To boost innovation in the sector, the report suggests significantly reducing barriers to interprovincial trade to give upstart regional operations offering innovative or niche products access to a broader market to sell their wares. Currently, dairy production is heavily consolidated in Ontario and Quebec.

“A dairy farm and a processor who want to come together to produce an artisanal cultured grass-fed butter that they can then sell into specialty grocery stores … it’s extremely complicated for them to do that,” Simon Somogyi, the report’s co-author, said.

The report also calls for a gradual reduction in protectionist measures, opening up the Canadian market to imports while also allowing domestic producers to have more access to international markets. More export opportunities, the report argues, would give more reason for dairy farmers and producers to innovate.

“It’s very difficult to support a (research and development) agenda when you only have 38 million mouths to feed,” Charlebois said.

But the Dairy Farmers of Canada said the call to expand exports for Canadian dairy products “ignores the fact that the federal government has imposed the equivalent of worldwide caps on exports of key Canadian dairy products in response to U.S. demands in CUSMA.”


Mexico bans global brands’ dairy products for breaching standards

Mexico’s economy ministry has suspended the sale of over 20 dairy products for breaching standards, including items sold under Mondelez International Inc’s Philadelphia brand and natural yogurt made by France’s Danone.

Of the 19 cheese brands affected, the violations included erroneously claiming to be “100% milk,” using vegetable fat to replace milk, and providing a lower net content in grams than advertised on the packaging, the ministry said late on Tuesday.

Mondelez said on Wednesday the ministry’s order did not affect Philadelphia soft cheese and related to two types of processed cheese marketed under that label.

Mondelez said it was surprised by the order, calling it “totally unfounded,” and damaging to the brand.

It said it had not been promptly notified by the ministry on the start of the administrative procedure and that it would hold a “cordial dialogue” with authorities to clear things up.

Other companies affected by the cheese ban included Grupo Lala, a major Mexican producer of dairy produce.

The economy ministry said the bans on natural yogurt applied to the Danone Bene Gastro and Danone Natural products.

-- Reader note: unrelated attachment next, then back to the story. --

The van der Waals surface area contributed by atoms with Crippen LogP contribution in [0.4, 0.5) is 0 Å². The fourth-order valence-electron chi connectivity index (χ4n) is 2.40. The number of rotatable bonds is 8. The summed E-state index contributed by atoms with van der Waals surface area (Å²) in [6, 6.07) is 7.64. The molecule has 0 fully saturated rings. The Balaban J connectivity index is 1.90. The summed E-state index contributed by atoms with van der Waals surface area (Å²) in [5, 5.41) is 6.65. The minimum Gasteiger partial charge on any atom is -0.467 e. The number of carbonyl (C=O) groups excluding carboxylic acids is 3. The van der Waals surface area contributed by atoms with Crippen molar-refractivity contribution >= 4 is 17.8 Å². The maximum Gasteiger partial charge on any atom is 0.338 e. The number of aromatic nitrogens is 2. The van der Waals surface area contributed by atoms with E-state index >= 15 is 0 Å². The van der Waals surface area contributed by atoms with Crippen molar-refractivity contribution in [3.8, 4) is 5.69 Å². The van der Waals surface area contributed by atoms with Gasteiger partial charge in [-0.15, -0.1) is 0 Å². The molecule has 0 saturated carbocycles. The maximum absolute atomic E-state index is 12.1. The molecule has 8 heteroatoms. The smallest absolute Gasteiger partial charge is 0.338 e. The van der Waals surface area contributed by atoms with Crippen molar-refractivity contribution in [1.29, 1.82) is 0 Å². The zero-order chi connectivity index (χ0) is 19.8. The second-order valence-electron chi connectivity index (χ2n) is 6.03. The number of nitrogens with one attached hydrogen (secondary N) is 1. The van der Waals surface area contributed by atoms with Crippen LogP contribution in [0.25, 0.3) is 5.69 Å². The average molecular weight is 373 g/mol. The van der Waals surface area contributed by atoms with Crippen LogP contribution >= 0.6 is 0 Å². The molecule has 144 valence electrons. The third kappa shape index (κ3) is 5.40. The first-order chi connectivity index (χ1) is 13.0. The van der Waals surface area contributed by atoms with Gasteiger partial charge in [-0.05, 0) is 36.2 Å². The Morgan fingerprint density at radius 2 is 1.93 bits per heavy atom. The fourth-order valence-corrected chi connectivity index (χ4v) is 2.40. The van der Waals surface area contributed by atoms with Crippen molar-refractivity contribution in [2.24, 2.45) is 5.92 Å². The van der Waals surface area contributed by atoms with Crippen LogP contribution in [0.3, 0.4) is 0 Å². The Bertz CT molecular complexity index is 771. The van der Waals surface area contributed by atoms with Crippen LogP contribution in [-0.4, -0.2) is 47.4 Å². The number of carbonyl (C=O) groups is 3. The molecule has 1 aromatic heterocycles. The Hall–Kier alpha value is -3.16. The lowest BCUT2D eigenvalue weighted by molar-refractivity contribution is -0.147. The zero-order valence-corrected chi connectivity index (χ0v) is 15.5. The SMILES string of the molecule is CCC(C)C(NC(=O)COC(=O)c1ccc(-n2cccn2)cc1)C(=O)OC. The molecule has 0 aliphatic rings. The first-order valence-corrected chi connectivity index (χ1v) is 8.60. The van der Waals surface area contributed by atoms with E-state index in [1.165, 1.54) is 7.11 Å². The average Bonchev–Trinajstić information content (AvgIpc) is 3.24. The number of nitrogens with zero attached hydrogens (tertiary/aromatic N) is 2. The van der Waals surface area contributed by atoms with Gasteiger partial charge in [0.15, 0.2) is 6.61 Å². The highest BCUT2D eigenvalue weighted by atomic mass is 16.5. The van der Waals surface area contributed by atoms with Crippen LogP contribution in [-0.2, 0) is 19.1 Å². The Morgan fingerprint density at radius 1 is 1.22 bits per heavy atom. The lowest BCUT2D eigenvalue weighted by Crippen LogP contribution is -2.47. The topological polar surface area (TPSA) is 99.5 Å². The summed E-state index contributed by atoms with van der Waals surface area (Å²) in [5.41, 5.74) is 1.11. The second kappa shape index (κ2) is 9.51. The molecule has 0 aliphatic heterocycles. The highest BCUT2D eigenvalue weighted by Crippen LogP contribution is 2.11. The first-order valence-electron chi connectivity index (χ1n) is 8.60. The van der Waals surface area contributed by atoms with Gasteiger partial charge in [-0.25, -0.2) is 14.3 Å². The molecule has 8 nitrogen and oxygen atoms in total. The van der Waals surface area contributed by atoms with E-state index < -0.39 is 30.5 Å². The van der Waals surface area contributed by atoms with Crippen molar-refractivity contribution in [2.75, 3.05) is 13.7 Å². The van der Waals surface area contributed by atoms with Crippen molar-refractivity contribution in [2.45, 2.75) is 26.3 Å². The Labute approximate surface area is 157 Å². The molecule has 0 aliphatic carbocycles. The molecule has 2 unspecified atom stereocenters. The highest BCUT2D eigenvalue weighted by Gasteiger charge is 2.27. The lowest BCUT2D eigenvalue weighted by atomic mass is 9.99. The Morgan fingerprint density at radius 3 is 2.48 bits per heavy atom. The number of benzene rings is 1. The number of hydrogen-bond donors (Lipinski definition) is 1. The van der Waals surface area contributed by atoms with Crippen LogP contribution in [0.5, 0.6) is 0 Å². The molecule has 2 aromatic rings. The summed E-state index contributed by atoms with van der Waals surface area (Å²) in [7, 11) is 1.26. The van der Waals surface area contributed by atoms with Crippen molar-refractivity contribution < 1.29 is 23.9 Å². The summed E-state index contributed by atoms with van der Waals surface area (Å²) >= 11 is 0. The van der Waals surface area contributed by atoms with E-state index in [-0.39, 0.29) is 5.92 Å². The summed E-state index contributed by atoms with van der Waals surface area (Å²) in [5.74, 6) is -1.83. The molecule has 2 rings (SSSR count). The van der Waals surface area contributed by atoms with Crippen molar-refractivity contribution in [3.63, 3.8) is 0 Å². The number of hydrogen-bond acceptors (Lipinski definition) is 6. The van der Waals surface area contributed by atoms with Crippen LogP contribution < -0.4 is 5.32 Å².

The products were identified due to the addition of sugars and for failing to meet minimum milk content, it said.

Danone said it had earlier this month replaced the labels on the two products singled out by consumer protection officials, and had communicated those modifications to the authorities.

In light of that step, the decision to suspend the products was “untimely,” Danone said in a statement. The company remained open to resolve any outstanding issues, it added.


Enrollment Begins for Agriculture Risk Coverage and Price Loss Coverage Programs for 2021

Agricultural producers can now make elections and enroll in the Agriculture Risk Coverage (ARC) and Price Loss Coverage (PLC) programs for the 2021 crop year. The signup period opened Tuesday, Oct. 13. These key U.S. Department of Agriculture (USDA) safety-net programs help producers weather fluctuations in either revenue or price for certain crops, and more than $5 billion in payments are in the process of going out to producers who signed up for the 2019 crop year.

“Although commodity prices are starting to show a glimmer of improvement, recent depressed prices and drops in revenue compounded by the effects of the pandemic have seriously impacted the bottom line for most agricultural operations,” said Richard Fordyce, Administrator of USDA’s Farm Service Agency (FSA). “Through safety-net programs like ARC and PLC, we can help producers mitigate these financial stressors and keep the ag industry moving forward. Make time over the next few months to evaluate your program elections and enroll for the 2021 crop year.”

Enrollment for the 2021 crop year closes March 15, 2021.

ARC provides income support payments on historical base acres when actual crop revenue declines below a specified guaranteed level. PLC provides income support payments on historical base acres when the effective price for a covered commodity falls below its reference price.

Covered commodities include barley, canola, large and small chickpeas, corn, crambe, flaxseed, grain sorghum, lentils, mustard seed, oats, peanuts, dry peas, rapeseed, long grain rice, medium and short grain rice, safflower seed, seed cotton, sesame, soybeans, sunflower seed and wheat.